surgery during the prior chapter 13 case, she incurred debt for medical needs of her son, who suffers
from a heart condition. Some of those creditors sued and at least one medical provider, Wichita
Clinic, took a state court judgment against her in 2009. Powell received a discharge in the prior
chapter 13 in August, 2010. She completed her education thereafter and became a student teacher
in a local school district. At the time this case was heard, she had received her first teaching contract
and continued to teach in that same school district.

Powell needed a car. On August 11, 2012, she purchased one at Davis-Moore Mazda, signing
a Retail Installment Contract and Security Agreement (“Contract”) that the dealer then assigned to
MACU. She purchased a 2009 Mazda SUV for $17,578 and paid Davis-Moore an additional $2,499
for a service contract, financing the entire amount, plus dealer’s fees and a GAP insurance premium.
She put $500 down. For the first time, she was able to secure this loan without her mother’s cosignature.
The rate offered by MACU was 10.99 per cent for a 72-month period of repayment.6
When MACU was assigned the Contract, it also received Davis-Moore’s purchase money security
interest in the vehicle.

When Powell bought the car, Davis-Moore assisted her in securing financing by taking her

5 Case No. 05-16950.
6 Powell’s monthly car payments were $384 and according to her, were satisfactory for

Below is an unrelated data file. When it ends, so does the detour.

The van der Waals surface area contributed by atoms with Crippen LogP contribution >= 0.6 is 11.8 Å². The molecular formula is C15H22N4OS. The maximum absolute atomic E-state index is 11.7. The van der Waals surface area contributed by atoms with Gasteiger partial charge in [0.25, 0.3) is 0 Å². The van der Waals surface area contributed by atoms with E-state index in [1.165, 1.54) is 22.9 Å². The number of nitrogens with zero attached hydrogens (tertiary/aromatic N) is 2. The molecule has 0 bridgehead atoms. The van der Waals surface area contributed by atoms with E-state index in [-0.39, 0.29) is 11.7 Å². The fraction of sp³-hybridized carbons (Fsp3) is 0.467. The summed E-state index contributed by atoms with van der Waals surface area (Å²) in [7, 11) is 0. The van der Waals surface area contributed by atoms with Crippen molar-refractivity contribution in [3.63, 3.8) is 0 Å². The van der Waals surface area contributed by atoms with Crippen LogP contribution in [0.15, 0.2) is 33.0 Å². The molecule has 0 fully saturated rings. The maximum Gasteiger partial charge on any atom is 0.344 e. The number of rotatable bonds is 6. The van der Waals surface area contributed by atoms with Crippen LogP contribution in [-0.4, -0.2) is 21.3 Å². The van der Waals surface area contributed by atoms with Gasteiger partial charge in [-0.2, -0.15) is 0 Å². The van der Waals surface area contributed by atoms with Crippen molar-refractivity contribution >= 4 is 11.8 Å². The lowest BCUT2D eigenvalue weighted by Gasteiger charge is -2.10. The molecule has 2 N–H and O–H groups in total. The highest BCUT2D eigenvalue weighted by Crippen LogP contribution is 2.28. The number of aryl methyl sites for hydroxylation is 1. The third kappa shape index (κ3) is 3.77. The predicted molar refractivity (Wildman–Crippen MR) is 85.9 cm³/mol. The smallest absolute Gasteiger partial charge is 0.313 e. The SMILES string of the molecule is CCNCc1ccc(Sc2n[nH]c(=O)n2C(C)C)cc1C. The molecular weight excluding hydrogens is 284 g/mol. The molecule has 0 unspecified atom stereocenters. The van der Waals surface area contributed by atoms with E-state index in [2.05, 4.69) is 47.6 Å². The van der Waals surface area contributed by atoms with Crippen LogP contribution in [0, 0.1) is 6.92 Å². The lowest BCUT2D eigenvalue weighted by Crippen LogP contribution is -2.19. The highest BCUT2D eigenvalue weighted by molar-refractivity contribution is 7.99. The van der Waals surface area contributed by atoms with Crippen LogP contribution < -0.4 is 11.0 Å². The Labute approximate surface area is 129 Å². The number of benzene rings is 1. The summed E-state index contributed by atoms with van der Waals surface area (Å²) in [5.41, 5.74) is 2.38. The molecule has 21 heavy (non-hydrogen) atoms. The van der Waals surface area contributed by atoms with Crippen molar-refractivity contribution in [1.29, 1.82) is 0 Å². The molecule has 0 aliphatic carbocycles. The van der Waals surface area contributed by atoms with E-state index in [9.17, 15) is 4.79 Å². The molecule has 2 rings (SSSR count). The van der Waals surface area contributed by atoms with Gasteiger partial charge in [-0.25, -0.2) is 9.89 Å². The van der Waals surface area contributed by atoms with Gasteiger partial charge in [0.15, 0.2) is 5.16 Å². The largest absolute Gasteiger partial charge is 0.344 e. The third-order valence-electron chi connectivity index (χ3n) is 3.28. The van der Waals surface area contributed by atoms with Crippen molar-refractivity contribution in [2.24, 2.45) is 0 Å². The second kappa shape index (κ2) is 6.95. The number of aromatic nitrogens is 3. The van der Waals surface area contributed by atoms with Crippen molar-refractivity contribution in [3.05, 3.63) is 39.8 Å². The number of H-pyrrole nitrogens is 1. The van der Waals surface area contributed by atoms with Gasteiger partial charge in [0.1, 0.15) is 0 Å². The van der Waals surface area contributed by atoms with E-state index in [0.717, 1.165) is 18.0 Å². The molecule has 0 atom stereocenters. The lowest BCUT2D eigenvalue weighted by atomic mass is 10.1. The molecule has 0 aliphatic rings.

her budget. Her first car payment was due September 25, 2012. Ex. 2.
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finance application and “shopping” the Contract to several local lending institutions so that they
could “bid” for her business by offering finance terms. MACU’s head loan officer testified and
referred to this process as a “reverse auction.” MACU apparently offered the most favorable terms
and Powell agreed to them. He said that vehicle lenders do not peg their offered rates to the New
York prime rate. He did not testify (and wasn’t asked) about how MACU sets its rates.

The MACU loan officer also testified that while Powell’s application did not disclose the
Wichita Clinic judgment, her Transunion credit report did. He stated that he was “aware of her
situation.” The credit report not only discloses the judgment, but also her 2005 bankruptcy filing as
well as a number of other debts she incurred after that filing.7 In any event, MACU “bid” on the
Contract and Powell accepted those terms.

Shortly after Powell bought the car and agreed to MACU’s terms of repayment, Wichita
Clinic garnished her pay at the school district, taking about $700; she had been employed with the
school district about one month when the wage garnishment hit.8 Powell realized that with the
garnishments she would not be able to make her car payments. With her memory refreshed
concerning the Clinic judgment, she then consulted counsel on September 11, 2012 and filed this
case on September 27, 2012. Powell is a below median income debtor and her plan provides for
monthly plan payments of $450 over 60 months.9

Because Powell obtained this car loan well-within 910 days of filing this case, her plan

7 Ex. 4.
8 According to the statement of financial affairs filed by Powell, the garnishment
occurred in September and was in the amount of $551. Ex. B. Wichita Clinic had not previously
garnished Powell’s wages between 2010 and 2012.